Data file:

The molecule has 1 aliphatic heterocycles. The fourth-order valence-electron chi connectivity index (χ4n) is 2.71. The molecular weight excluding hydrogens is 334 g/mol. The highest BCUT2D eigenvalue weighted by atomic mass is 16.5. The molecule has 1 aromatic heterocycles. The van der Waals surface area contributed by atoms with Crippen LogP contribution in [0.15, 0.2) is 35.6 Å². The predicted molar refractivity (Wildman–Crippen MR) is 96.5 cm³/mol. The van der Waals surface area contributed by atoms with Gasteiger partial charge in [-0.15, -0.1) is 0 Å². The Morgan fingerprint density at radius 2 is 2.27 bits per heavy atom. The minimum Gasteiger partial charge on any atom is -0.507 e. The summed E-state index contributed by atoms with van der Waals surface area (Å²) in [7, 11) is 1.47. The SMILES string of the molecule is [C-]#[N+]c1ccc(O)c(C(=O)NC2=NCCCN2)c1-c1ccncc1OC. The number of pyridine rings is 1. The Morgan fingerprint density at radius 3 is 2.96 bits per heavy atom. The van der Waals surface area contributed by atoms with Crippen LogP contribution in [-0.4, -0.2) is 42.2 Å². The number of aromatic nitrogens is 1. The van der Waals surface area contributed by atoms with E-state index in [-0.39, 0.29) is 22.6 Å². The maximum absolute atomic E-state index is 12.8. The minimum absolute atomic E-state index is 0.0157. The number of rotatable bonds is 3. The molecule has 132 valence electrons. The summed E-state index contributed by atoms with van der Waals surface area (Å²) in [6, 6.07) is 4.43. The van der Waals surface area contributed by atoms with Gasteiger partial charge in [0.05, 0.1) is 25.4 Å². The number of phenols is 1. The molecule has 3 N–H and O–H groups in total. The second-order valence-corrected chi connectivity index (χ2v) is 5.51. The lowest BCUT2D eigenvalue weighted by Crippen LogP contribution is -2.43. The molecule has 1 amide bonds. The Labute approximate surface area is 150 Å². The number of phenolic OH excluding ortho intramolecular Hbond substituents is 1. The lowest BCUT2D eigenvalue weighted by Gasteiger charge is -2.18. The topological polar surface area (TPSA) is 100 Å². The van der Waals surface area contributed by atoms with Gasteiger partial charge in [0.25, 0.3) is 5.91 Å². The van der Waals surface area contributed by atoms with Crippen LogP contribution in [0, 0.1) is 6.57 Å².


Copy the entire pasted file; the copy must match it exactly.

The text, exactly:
The molecule has 1 aliphatic heterocycles. The fourth-order valence-electron chi connectivity index (χ4n) is 2.71. The molecular weight excluding hydrogens is 334 g/mol. The highest BCUT2D eigenvalue weighted by atomic mass is 16.5. The molecule has 1 aromatic heterocycles. The van der Waals surface area contributed by atoms with Crippen LogP contribution in [0.15, 0.2) is 35.6 Å². The predicted molar refractivity (Wildman–Crippen MR) is 96.5 cm³/mol. The van der Waals surface area contributed by atoms with Gasteiger partial charge in [-0.15, -0.1) is 0 Å². The Morgan fingerprint density at radius 2 is 2.27 bits per heavy atom. The minimum Gasteiger partial charge on any atom is -0.507 e. The summed E-state index contributed by atoms with van der Waals surface area (Å²) in [7, 11) is 1.47. The SMILES string of the molecule is [C-]#[N+]c1ccc(O)c(C(=O)NC2=NCCCN2)c1-c1ccncc1OC. The number of pyridine rings is 1. The Morgan fingerprint density at radius 3 is 2.96 bits per heavy atom. The van der Waals surface area contributed by atoms with Crippen LogP contribution in [-0.4, -0.2) is 42.2 Å². The number of aromatic nitrogens is 1. The van der Waals surface area contributed by atoms with E-state index in [-0.39, 0.29) is 22.6 Å². The maximum absolute atomic E-state index is 12.8. The minimum absolute atomic E-state index is 0.0157. The number of rotatable bonds is 3. The molecule has 132 valence electrons. The summed E-state index contributed by atoms with van der Waals surface area (Å²) in [6, 6.07) is 4.43. The van der Waals surface area contributed by atoms with Gasteiger partial charge in [0.05, 0.1) is 25.4 Å². The number of phenols is 1. The molecule has 3 N–H and O–H groups in total. The second-order valence-corrected chi connectivity index (χ2v) is 5.51. The lowest BCUT2D eigenvalue weighted by Crippen LogP contribution is -2.43. The molecule has 1 amide bonds. The Labute approximate surface area is 150 Å². The number of phenolic OH excluding ortho intramolecular Hbond substituents is 1. The lowest BCUT2D eigenvalue weighted by Gasteiger charge is -2.18. The topological polar surface area (TPSA) is 100 Å². The van der Waals surface area contributed by atoms with Gasteiger partial charge in [0.25, 0.3) is 5.91 Å². The van der Waals surface area contributed by atoms with Crippen LogP contribution in [0, 0.1) is 6.57 Å².